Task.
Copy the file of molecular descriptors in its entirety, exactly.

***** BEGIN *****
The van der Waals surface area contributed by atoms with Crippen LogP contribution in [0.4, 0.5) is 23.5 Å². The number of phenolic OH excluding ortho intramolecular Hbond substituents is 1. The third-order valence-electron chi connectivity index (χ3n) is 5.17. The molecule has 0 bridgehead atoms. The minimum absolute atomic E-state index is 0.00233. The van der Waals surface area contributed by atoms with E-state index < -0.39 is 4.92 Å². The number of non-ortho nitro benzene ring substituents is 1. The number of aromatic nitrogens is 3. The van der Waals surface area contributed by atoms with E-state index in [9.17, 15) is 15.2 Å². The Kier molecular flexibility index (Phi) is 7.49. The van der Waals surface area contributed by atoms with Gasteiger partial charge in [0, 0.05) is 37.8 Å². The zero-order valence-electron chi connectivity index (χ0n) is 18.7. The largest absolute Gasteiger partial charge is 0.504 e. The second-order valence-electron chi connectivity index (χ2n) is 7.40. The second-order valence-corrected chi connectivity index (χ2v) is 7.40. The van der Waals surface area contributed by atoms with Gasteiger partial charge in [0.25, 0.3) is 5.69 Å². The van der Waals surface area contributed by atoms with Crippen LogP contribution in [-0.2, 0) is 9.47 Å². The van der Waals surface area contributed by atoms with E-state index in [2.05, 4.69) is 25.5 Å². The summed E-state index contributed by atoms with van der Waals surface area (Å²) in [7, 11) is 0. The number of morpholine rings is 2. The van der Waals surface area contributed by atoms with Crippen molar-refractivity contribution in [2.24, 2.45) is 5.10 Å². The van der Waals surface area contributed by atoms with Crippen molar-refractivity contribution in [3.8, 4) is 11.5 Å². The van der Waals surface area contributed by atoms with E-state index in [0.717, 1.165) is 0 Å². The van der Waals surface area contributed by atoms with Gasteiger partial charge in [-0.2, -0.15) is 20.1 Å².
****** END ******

The van der Waals surface area contributed by atoms with Crippen LogP contribution in [0.4, 0.5) is 23.5 Å². The number of phenolic OH excluding ortho intramolecular Hbond substituents is 1. The third-order valence-electron chi connectivity index (χ3n) is 5.17. The molecule has 0 bridgehead atoms. The minimum absolute atomic E-state index is 0.00233. The van der Waals surface area contributed by atoms with E-state index < -0.39 is 4.92 Å². The number of non-ortho nitro benzene ring substituents is 1. The number of aromatic nitrogens is 3. The van der Waals surface area contributed by atoms with E-state index in [9.17, 15) is 15.2 Å². The Kier molecular flexibility index (Phi) is 7.49. The van der Waals surface area contributed by atoms with Gasteiger partial charge in [0, 0.05) is 37.8 Å². The zero-order valence-electron chi connectivity index (χ0n) is 18.7. The largest absolute Gasteiger partial charge is 0.504 e. The second-order valence-electron chi connectivity index (χ2n) is 7.40. The second-order valence-corrected chi connectivity index (χ2v) is 7.40. The van der Waals surface area contributed by atoms with Gasteiger partial charge in [0.25, 0.3) is 5.69 Å². The van der Waals surface area contributed by atoms with Crippen LogP contribution in [-0.2, 0) is 9.47 Å². The van der Waals surface area contributed by atoms with E-state index in [2.05, 4.69) is 25.5 Å². The summed E-state index contributed by atoms with van der Waals surface area (Å²) in [7, 11) is 0. The number of morpholine rings is 2. The van der Waals surface area contributed by atoms with Crippen molar-refractivity contribution in [2.24, 2.45) is 5.10 Å². The van der Waals surface area contributed by atoms with Crippen molar-refractivity contribution in [3.8, 4) is 11.5 Å². The van der Waals surface area contributed by atoms with E-state index in [0.717, 1.165) is 0 Å². The van der Waals surface area contributed by atoms with Gasteiger partial charge in [-0.2, -0.15) is 20.1 Å².